hadn't turned up for dinner last night as planned Will had started to
worry about her. No one knew where she was. She wasn't answering
pages and didn't reply to messages, He'd tried the academy and the
other senior officers from the enterprise, but she hadn't been to
work and no one had heard from her, not even Beverly who was more
like a best friend and big sister to her than a colleague. One of the
cadets he'd found hanging around outside her office had told him that
she'd been seeing a patient over at `Fleet medical, but when he
checked no one there had any idea where she was either. Finally out
of desperation he had sought out the security guard in Deanna's
building, who had confirmed that he hadn't seen her leave for the
last 48 hours, but couldn't guarantee that she was still there. It
hadn't taken long for Will to persuade him to hand over the emergency
codes for her door, and perhaps that fact should have given him
further cause for concern, but he was too relieved to notice the
After the bright lights of the corridor it took a while for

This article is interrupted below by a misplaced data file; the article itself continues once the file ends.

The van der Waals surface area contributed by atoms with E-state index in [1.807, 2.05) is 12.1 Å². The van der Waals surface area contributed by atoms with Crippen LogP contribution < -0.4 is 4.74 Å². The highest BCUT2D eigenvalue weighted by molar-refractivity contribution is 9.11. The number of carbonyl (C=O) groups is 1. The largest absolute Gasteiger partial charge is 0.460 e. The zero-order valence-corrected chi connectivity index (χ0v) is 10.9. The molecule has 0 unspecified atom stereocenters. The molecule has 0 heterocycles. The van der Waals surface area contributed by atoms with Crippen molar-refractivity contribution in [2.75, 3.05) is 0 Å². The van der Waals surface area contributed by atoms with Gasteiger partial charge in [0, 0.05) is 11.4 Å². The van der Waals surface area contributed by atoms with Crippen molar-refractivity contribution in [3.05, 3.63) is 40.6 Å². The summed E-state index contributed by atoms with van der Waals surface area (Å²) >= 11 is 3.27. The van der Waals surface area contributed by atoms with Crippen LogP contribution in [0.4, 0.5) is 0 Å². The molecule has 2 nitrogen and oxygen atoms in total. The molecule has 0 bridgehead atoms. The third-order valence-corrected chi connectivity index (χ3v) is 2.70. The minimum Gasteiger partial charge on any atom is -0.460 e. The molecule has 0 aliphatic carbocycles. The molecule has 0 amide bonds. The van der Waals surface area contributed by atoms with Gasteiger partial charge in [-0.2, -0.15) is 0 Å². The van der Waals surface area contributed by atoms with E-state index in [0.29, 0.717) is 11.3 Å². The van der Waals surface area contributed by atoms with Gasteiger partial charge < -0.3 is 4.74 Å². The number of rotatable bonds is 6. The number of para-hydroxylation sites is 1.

his eyes to adjust to the darkness inside her rooms. The windows had
been shuttered and the lights turned out, so that the only
illumination was now the haunting green light cast by two lonely
meditation candles. Between them he could just make out a small
ghostly figure; dressed in flowing white she knelt, head thrown back
and her arms extended so that her fingers just brushed the flames.
Dark eyes flickered in the gloom, unseeing as tears rolled down her
flawless porcelain skin, the only sign to an outsider, save the
almost imperceptible rise and fall of her chest, that she was even
alive. Where ever her mind had taken her she was still troubled, and
he wondered briefly how long she had been like that. He'd heard
stories of Betazoids who'd been able to hold a trance for days, even
weeks while they tried to work through their problems alone, free
from the distractions of the world around them. Such extreme mental
discipline wasn't normal, even in a telepathic species, and it came
at a price - because although the unusually high metabolic rate could
be slowed during meditation, it couldn't be shut down completely, and